Cutting costs is one of the biggest things you can do to make sure your ecommerce business is running smoothly. Especially when your store is at more of an ebb stage in the eventual ebb and flow of shopping seasons, making every penny count is crucial for your profits.

It’s not always easy to know where we can cut costs though, above all when we’re talking about gaining new customers. While new customers are wonderful, and should be a priority, they should never come at the expense of your profits.

So I’m here to tell you how you can reduce your customer acquisition costs by focusing on the customers you already have, and making them loyal through retention and referral programs.

4 Strategies to Reducing CAC

When focusing on reducing your customer acquisition cost, it’s important to remember that everything is relative. You will ultimately decide what you feel comfortable paying for a new customer, and while there is no magic number to aspire to, lower is always better.

There are 4 main strategies you can use:

  1. Focus on the marketing channels that give you the best ROI
  2. Perfect your USP
  3. Invest in your Best Customers
  4. Focus on Customer Retention Strategies

By using these 4 strategies to focus on customer retention, you’ll be able to reduce your CAC exponentially.

Focus on ROI-Rich Marketing Channels

The very first thing that you’ll want to do when creating a strategy to reduce CAC is to, quite literally, trim the fat.

It’s time to walk away from channels that don’t perform- because they’re just a money suck for your ecommerce store. Think about it- it doesn’t make sense to keep investing in channels that aren’t working.

Let’s take a look at an example:

The first thing that jumps out is that Facebook has the highest CAC at £ 193.81 per new customer. That’s quite high- and while an amazing ROI and revenue generation might mitigate such a high CAC, this is clearly not the case.

Facebook has the lowest revenue acquisition of your channels, the lowest AOV (meaning that customers from this channel aren’t even ready to spend a lot) and the highest CAC. Ultimately, we can see that this this channel isn’t really working for your store.

The highest marketing cost is poured into Google Adwords. Having the highest marketing cost isn’t necessarily a bad thing if you’re getting a high enough ROI, however we can see that Google AdWords could be doing better. Those coming from Google AdWords aren’t converting as well as they could be with only 0.59% as a conversion rate.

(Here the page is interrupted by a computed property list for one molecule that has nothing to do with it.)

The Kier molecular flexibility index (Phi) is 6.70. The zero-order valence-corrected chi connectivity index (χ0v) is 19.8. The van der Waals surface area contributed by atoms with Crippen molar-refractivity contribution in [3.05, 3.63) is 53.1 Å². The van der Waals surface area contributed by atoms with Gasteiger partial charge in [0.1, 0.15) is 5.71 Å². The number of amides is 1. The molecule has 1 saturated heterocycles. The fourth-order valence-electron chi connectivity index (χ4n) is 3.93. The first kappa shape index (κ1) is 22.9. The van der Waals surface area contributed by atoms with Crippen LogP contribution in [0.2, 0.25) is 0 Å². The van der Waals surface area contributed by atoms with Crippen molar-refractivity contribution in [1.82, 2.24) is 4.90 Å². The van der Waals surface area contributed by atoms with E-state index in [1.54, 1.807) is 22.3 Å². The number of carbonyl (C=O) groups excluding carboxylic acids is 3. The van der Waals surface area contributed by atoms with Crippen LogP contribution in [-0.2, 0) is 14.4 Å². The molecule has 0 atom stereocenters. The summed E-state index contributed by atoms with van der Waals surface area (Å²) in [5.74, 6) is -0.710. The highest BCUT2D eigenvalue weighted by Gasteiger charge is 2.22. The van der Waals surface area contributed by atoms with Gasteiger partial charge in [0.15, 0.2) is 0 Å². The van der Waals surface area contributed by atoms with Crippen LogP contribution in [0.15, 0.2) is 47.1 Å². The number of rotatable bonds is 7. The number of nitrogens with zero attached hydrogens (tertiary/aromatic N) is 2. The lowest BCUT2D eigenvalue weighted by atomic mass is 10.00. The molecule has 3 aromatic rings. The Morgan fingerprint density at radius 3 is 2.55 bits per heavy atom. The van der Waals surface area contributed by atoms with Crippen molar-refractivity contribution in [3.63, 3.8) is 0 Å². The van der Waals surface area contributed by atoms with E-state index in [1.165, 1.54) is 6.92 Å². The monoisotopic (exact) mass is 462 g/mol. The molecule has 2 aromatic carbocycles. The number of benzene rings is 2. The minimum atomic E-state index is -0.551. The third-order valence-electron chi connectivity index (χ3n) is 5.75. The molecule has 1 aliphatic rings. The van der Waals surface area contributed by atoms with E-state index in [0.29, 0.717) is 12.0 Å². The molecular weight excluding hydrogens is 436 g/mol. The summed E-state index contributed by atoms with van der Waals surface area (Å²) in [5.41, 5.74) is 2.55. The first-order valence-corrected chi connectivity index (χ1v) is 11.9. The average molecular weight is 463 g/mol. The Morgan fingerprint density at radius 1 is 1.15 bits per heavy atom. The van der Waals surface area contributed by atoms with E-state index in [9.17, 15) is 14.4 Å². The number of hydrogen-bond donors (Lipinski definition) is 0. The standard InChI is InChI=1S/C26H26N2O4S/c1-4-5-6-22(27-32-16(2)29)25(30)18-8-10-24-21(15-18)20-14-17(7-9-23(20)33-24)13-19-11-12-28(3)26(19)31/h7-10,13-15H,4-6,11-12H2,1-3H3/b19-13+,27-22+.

This channel is bringing in the most visitors, however it’s perhaps not getting the best ROI. While this isn’t as serious as the situation with Facebook, given that it’s got the highest marketing cost, it’s likely time to shift focus away from Google AdWords and move it to a channel that will pack a bigger punch.

For example, retargeting and affiliate campaigns are working far better for your online store. Criteo is bringing you an 812% ROI, despite having one of the lowest marketing costs. This channel has a £ 15.38 CAC which is rather low for the amount it’s bringing in.

However, Zanox has an astoundingly high ROI, and one of the lowest CACs. It’s bringing in the most orders, and has the highest conversion rate- so obviously this is your best channel in terms of cost to return.

One of the best ways to reduce your CAC is to move budget from channels with a lower ROI to those who are working better for your online store. By reallocating your marketing spend, you make your budget work harder towards your revenue.

Perfect your Unique Selling Point

No matter what you sell and what your business is, there’s one question that you should always try to answer:

“Why should your customer purchase from you over your competitor?”

Perfecting your USP helps reduce CAC by hyper targeting your marketing messages so you’re only attracting your best kind of customer. By doing this, you weed out anyone who might just be window shopping, or aren’t ultimately looking for what you’re offering.

Your USP can be anything:

  • Price: can you out-price the competition?
  • Quality: do your products last longer?
  • Fast/Free shipping: can you offer better logistics options?
  • Customer experience: do you have better customer service?
  • Brand community: have you created a community and image around your brand?
  • Rewards programs: are you making it more advantageous to shop with you?

The sky is the limit, but whatever you choose for your USP, your USP should be found in every marketing message that you present.